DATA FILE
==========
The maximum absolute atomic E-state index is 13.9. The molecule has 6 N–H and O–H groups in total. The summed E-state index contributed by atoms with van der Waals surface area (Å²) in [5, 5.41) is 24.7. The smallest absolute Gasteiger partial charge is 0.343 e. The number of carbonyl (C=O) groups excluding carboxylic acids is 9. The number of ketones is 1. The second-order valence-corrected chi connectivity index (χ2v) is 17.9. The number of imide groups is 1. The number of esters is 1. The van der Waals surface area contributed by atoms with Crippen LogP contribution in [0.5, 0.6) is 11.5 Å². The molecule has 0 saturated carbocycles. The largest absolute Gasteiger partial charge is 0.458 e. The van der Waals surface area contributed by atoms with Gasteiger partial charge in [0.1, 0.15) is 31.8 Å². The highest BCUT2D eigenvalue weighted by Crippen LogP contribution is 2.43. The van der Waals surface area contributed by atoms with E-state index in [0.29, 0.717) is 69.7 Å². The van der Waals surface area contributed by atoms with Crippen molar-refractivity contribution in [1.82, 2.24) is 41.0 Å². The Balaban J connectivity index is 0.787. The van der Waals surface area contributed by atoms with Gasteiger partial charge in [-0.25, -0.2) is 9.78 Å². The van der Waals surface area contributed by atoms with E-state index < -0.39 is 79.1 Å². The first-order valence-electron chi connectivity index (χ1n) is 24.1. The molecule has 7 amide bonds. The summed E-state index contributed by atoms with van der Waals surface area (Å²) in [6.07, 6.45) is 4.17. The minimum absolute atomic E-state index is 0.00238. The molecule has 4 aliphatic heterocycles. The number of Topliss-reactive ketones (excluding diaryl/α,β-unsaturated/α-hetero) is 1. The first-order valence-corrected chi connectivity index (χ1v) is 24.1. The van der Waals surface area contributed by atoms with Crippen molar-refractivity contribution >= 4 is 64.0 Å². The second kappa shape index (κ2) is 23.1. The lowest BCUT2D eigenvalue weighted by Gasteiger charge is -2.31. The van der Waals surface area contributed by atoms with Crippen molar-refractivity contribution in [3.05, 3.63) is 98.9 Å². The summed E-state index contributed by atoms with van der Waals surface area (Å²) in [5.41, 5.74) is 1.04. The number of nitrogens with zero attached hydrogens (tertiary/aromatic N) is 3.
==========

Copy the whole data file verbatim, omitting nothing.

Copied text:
The maximum absolute atomic E-state index is 13.9. The molecule has 6 N–H and O–H groups in total. The summed E-state index contributed by atoms with van der Waals surface area (Å²) in [5, 5.41) is 24.7. The smallest absolute Gasteiger partial charge is 0.343 e. The number of carbonyl (C=O) groups excluding carboxylic acids is 9. The number of ketones is 1. The second-order valence-corrected chi connectivity index (χ2v) is 17.9. The number of imide groups is 1. The number of esters is 1. The van der Waals surface area contributed by atoms with Crippen LogP contribution in [0.5, 0.6) is 11.5 Å². The molecule has 0 saturated carbocycles. The largest absolute Gasteiger partial charge is 0.458 e. The van der Waals surface area contributed by atoms with Gasteiger partial charge in [0.1, 0.15) is 31.8 Å². The highest BCUT2D eigenvalue weighted by Crippen LogP contribution is 2.43. The van der Waals surface area contributed by atoms with E-state index in [0.29, 0.717) is 69.7 Å². The van der Waals surface area contributed by atoms with Crippen molar-refractivity contribution in [1.82, 2.24) is 41.0 Å². The Balaban J connectivity index is 0.787. The van der Waals surface area contributed by atoms with Gasteiger partial charge in [-0.25, -0.2) is 9.78 Å². The van der Waals surface area contributed by atoms with E-state index < -0.39 is 79.1 Å². The first-order valence-electron chi connectivity index (χ1n) is 24.1. The molecule has 7 amide bonds. The summed E-state index contributed by atoms with van der Waals surface area (Å²) in [6.07, 6.45) is 4.17. The minimum absolute atomic E-state index is 0.00238. The molecule has 4 aliphatic heterocycles. The number of Topliss-reactive ketones (excluding diaryl/α,β-unsaturated/α-hetero) is 1. The first-order valence-corrected chi connectivity index (χ1v) is 24.1. The van der Waals surface area contributed by atoms with Crippen molar-refractivity contribution >= 4 is 64.0 Å². The second kappa shape index (κ2) is 23.1. The lowest BCUT2D eigenvalue weighted by Gasteiger charge is -2.31. The van der Waals surface area contributed by atoms with Crippen molar-refractivity contribution in [3.05, 3.63) is 98.9 Å². The summed E-state index contributed by atoms with van der Waals surface area (Å²) in [5.41, 5.74) is 1.04. The number of nitrogens with zero attached hydrogens (tertiary/aromatic N) is 3.